Category Archives: Horror

Review: Beneath the Stairs by Jennifer Fawcett

Title: Beneath the Stairs by Jennifer Fawcett
Publisher: Atria Books
Genre: Contemporary, Suspense, Horror
Length: 352 pages
Book Rating: B+

Complimentary Review Copy Provided by Publisher Through Edelweiss


In this spine-tingling, atmospheric debut for fans of Jennifer McMahon, Simone St. James, and Chris Bohjalian, a woman returns to her hometown after her childhood friend attempts suicide at a local haunted house—the same place where a traumatic incident shattered their lives twenty years ago.

Few in sleepy Sumner’s Mills have stumbled across the Octagon House hidden deep in the woods. Even fewer are brave enough to trespass. A man had killed his wife and two young daughters there, a shocking, gruesome crime that the sleepy upstate New York town tried to bury. One summer night, an emboldened fourteen-year-old Clare and her best friend, Abby, ventured into the Octagon House. Clare came out, but a piece of Abby never did.

Twenty years later, an adult Clare receives word that Abby has attempted suicide at the Octagon House and now lies in a coma. With little to lose and still grieving after a personal tragedy, Clare returns to her roots to uncover the darkness responsible for Abby’s accident.

An eerie page-turner, Beneath the Stairs is about the trauma that follows us from childhood to adulthood and returning to the beginning to reach the end.


Beneath the Stairs by Jennifer Fawcett is a ghostly mystery that is quite chilling.

Clare Madden returns to Sumner’s Mills, NY when she learns her estranged childhood friend, Abby Lindsay is in the hospital. Once inseparable, Clare and Abby lost touch after a terrifying incident at an abandoned house near their town. They first went into the house with their friends, Lori and Monica, but they are shaken by a frightening event. Later that night, they end up returning the Octagon House and Abby is never the same. Twenty years later, Abby inexplicably goes back into the house and afterward,  her parents ask Clare to come visit her in the hospital. At loose ends, Clare agrees to come back so she can try to finally put the past to rest.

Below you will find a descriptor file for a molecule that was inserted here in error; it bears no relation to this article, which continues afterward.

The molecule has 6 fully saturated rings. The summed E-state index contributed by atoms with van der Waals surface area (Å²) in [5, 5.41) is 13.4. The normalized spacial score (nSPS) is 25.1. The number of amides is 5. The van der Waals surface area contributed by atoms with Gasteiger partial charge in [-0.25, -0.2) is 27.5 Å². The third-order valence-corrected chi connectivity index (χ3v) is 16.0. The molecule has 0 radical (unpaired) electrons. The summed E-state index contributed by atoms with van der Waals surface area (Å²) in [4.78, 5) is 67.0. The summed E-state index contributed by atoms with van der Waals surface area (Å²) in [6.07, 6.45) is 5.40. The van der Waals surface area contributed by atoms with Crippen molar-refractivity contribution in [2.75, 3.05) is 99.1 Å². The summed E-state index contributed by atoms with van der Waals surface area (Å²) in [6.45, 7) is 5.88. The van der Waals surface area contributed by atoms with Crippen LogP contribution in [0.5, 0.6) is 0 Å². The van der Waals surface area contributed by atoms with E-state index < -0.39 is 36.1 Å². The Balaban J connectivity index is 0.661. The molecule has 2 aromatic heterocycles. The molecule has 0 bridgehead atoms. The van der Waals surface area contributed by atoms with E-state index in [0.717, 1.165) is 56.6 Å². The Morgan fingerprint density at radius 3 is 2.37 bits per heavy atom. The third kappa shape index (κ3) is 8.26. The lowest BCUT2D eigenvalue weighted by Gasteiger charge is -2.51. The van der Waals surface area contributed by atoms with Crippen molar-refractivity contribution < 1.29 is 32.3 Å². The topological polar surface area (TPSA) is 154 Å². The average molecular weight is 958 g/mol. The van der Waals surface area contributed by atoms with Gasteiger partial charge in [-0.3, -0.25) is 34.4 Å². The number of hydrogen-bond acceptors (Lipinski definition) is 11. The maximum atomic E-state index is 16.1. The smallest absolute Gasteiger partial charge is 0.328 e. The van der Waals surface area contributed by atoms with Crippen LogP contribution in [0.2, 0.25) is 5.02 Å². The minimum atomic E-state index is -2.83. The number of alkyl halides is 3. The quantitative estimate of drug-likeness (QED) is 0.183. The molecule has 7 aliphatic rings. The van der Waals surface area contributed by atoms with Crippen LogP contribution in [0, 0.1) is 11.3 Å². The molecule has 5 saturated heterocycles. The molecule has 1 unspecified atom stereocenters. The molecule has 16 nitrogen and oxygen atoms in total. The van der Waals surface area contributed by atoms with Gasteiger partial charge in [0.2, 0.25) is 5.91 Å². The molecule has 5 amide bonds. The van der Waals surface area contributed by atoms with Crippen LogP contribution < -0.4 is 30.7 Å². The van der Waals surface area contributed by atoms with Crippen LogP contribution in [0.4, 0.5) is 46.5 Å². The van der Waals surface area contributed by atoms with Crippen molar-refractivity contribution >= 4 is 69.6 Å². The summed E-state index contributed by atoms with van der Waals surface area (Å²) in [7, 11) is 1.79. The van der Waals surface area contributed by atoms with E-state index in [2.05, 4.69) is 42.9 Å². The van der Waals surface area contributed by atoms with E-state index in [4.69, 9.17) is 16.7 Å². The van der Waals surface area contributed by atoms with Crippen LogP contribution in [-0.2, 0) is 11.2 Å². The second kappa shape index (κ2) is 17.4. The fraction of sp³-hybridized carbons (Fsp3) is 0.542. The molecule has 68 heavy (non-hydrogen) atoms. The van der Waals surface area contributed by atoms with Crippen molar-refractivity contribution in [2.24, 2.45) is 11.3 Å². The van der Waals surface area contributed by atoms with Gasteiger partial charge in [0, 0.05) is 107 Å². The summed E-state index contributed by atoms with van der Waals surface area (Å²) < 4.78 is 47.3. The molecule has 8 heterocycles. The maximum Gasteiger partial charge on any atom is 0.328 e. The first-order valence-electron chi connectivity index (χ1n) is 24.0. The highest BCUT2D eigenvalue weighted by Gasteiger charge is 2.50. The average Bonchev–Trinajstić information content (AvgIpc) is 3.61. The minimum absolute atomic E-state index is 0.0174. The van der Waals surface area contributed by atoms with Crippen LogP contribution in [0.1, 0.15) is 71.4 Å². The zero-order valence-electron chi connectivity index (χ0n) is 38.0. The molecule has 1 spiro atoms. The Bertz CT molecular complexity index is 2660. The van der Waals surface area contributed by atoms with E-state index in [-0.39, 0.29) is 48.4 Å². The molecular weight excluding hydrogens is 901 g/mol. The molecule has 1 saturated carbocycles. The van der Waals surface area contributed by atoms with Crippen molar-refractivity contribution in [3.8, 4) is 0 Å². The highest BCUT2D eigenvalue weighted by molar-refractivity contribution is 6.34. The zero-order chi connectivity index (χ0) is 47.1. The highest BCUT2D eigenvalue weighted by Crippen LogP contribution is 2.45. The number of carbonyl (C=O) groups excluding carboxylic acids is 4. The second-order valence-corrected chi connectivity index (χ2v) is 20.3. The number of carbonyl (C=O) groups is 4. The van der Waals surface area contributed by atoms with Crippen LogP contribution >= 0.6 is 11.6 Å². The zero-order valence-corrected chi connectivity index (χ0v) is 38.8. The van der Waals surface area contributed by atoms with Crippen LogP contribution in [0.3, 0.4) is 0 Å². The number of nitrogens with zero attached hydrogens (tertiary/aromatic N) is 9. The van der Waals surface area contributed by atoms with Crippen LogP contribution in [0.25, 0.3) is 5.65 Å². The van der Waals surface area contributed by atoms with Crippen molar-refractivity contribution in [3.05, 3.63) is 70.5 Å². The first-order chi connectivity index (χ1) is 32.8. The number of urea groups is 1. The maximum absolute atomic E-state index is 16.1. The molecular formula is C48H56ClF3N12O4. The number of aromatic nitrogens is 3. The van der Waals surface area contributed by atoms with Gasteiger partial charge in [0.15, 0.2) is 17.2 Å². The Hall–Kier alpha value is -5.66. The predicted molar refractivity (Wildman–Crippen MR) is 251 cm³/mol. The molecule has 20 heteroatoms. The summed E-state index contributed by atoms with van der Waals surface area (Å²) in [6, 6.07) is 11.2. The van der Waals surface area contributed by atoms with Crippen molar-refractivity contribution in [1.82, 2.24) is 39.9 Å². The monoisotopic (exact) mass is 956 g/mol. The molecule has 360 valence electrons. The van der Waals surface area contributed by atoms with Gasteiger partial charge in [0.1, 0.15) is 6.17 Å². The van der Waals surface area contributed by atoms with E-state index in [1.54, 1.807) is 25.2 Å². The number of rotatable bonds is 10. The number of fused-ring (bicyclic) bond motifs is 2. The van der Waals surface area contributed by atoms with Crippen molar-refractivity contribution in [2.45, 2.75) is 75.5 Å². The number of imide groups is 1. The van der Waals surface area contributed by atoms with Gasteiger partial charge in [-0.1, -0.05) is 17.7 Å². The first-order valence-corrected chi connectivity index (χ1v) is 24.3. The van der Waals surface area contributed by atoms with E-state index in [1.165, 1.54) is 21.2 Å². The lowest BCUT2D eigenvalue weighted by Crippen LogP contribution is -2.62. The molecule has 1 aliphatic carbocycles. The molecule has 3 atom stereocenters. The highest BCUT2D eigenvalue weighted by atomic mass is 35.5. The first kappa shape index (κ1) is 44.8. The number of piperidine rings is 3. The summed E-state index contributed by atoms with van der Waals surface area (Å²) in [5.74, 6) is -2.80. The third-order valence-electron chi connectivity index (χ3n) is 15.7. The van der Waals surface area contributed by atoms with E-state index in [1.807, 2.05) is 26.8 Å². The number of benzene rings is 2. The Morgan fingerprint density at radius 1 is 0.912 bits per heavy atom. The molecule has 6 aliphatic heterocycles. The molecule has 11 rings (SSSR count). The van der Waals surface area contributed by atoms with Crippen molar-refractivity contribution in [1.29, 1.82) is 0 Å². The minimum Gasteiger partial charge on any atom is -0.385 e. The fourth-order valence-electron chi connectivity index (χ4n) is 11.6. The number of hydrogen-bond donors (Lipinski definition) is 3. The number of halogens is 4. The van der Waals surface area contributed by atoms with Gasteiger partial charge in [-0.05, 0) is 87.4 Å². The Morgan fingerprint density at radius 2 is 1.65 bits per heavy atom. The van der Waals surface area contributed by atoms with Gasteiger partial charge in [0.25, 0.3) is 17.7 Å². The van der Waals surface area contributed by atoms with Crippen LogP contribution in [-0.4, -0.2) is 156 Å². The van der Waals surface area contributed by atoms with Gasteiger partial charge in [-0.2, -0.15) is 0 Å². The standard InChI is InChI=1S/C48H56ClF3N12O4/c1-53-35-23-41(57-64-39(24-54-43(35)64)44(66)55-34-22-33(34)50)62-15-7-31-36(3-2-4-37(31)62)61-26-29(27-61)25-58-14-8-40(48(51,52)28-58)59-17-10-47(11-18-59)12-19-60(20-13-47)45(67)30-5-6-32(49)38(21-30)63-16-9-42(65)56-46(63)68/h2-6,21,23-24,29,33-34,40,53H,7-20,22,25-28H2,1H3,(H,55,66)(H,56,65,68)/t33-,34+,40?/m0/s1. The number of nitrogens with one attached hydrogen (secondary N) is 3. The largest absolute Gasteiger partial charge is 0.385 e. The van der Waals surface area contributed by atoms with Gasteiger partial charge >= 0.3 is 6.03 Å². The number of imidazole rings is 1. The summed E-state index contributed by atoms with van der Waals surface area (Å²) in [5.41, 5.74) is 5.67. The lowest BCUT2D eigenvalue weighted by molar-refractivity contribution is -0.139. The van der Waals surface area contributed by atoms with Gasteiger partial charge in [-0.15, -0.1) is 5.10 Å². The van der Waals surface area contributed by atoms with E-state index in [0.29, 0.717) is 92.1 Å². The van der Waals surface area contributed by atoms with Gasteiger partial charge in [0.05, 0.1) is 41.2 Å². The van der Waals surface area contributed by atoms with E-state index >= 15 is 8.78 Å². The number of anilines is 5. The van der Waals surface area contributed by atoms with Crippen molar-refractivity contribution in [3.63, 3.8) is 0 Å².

Clare is a teacher and currently lives in Chicago. Her father has recently moved from Sumner’s Mills and when she is ready, he will sell her childhood home. Clare has never resolved the guilt she feels over what happened in the dilapidated house. When Abby sent her a few emails several months back, Clare’s nightmares about their childhood trips to the Octagon House begin again.

Upon returning to Sumner Mills, Clare agrees to meet Lori for the first time in years. During their discussion about Octagon House, she discovers unsettling information about the home’s history. Once she learns the identity of the house’s owner, Clare hopes to find answers about what happened to the person who built the house. Uncovering startling details, Clare knows the only way to get answers about why Abby was in the house is to return there herself. Will Clare finally understand exactly what exactly she believes she saw all those years ago? Can she find out the truth about Abby’s reason for going back into a place that inarguably changed the course of her life?

Beneath the Stairs is a spellbinding mystery with a slight element of horror. The small -own setting is a little claustrophobic and adds tension to the unfolding story. Clare is a sympathetic character whose habit of ignoring her problems and pushing away loved ones leaves her feeling very alone. Her investigation into Octagon house is quite compelling but will she be able to accept what she unearths? Seamlessly weaving both and forth in time, Jennifer Fawcett brings this suspenseful novel to a fully satisfying conclusion.

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Filed under Atria Books, Beneath the Stairs, Contemporary, Horror, Jennifer Fawcett, Rated B+, Review, Suspense

Review: Reprieve by James Han Mattson

Title: Reprieve by James Han Mattson
Publisher: William Morrow
Genre: Historical (90s), Horror
Length: 412 pages
Book Rating: C

Complimentary Review Copy Provided by Publisher Through Edelweiss


A chilling and blisteringly relevant literary novel of social horror centered around a brutal killing that takes place in a full-contact haunted escape room—a provocative exploration of capitalism, hate politics, racial fetishism, and our obsession with fear as entertainment. 

On April 27, 1997, four contestants make it to the final cell of the Quigley House, a full-contact haunted escape room in Lincoln, Nebraska, made famous for its monstrosities, booby-traps, and ghoulishly costumed actors. If the group can endure these horrors without shouting the safe word, “reprieve,” they’ll win a substantial cash prize—a startling feat accomplished only by one other group in the house’s long history. But before they can complete the challenge, a man breaks into the cell and kills one of the contestants.